A bad editor, remember opinion here, wants you to fix the issues their way and only their way. They won’t necessarily care about how you’ve written something, just that it doesn’t work for them so it goes or the story doesn’t get published. Another sign of bad editor (opinion again), they don’t do anything to the manuscript even though there are glaring errors and I’m talking easily researched errors that should be picked up on and fixed. For example, if you plan on writing a story and one of the characters is in the military, please do your research. Don’t put SEALs stationed at Fort Bragg. Won’t happen, wrong service! You want a character at Fort Bragg? Needs to be someone in the Army not Navy. Little facts are important and are something that your editor should pick up on if you’re beta reader/crit group didn’t.
Now that I’ve blabbered on about my opinion on good and bad editors, how does this editing process actually work? The basic process is the same no matter which editor you work with. Once a manuscript is accepted for publishing (and the contract signed), off you go with an editor. Now, I can only speak to MLR’s process but I think it’s basically the same across the publishers. Most editors will have read your manuscript and given their opinion on the manuscript prior to the offer being made; you most likely will see recommendations from them in your acceptance letter. Then it’s up to you and the editor how it works.
Some editors have specific mark ups that they will share with the author from their review, others don’t. Some editors want the author to take the feedback, tweak the manuscript and then they’d do a markup copy with track changes and comments. What are track changes and comments you ask? Most editors work in some form of MS Word and using the reviewing features in the software. Depending on the author and the editor (and the state of the manuscript) this could be an easy back and forth, once or twice, or could be a more involved process. Please be prepared, the manuscript that you sweated over and the manuscript that finally gets published won’t match. Another, be prepared; as much as you might think that the manuscript is done, work with your editor on it. With most publishers, the editor has the last say in when a book goes “to print.” Once you and your editor, who you hopefully will become friends with, decide that the manuscript is good to go there are more steps. Line editors and proof readers. Why are they important? After a few passes even the best editor can miss things. Line editors are (in my mind) ‘editors-light.’ Proof readers are the last step and they are the ones looking for the last misspellings, the missing quotation marks or periods or commas. Your editor will review the line editor and proof reader comments/mark ups before you see them. Then it’s done! Yes, the editor will send it on to formatting and you’ll get your copies. On to the next story, the process begins.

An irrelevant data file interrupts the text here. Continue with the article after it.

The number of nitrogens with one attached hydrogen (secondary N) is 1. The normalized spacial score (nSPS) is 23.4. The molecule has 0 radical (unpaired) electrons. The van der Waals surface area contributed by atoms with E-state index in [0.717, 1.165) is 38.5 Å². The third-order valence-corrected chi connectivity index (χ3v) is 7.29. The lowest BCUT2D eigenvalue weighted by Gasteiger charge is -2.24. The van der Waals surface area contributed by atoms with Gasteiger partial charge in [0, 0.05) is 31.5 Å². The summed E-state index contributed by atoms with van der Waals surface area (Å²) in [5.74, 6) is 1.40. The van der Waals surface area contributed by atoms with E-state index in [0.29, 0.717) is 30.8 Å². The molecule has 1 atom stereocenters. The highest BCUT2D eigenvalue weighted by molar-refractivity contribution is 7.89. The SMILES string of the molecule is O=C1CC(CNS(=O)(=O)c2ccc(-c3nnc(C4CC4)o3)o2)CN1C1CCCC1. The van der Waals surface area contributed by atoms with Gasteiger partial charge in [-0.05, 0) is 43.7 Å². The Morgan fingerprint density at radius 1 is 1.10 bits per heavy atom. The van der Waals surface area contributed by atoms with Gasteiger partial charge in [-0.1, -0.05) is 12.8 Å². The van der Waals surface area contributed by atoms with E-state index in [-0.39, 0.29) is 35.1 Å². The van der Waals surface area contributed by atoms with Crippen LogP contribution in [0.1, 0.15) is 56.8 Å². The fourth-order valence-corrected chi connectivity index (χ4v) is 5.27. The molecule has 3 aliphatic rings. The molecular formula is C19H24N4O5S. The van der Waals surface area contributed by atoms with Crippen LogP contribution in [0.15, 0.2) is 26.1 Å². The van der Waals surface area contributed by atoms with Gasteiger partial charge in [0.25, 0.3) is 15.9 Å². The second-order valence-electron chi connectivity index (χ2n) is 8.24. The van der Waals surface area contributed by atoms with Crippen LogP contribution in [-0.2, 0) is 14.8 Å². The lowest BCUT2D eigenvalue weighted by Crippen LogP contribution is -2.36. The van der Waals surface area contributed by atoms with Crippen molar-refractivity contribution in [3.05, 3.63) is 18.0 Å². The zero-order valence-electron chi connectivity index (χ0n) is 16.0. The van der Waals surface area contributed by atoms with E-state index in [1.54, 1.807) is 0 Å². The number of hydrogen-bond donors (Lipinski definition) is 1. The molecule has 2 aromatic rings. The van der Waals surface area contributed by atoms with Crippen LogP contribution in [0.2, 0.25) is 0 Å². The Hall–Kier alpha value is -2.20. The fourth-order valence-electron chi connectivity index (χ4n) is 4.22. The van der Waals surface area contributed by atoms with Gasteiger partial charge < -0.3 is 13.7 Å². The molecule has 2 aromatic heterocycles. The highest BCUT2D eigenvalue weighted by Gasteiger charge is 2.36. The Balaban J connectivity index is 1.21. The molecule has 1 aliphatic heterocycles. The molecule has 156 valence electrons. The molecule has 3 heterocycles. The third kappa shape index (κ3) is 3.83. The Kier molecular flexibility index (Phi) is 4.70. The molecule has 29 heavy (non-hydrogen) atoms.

Hopefully this gives you a little insight into editors and how they work. What to remember from this all? The manuscript that you submit and the one that get published, won’t match word for word – the story will be there but might have a few more (or less) twists than you had at the beginning. And most importantly, a good editor wants to help you make your story the best that you two as a team can put forth, not rewrite your story for you.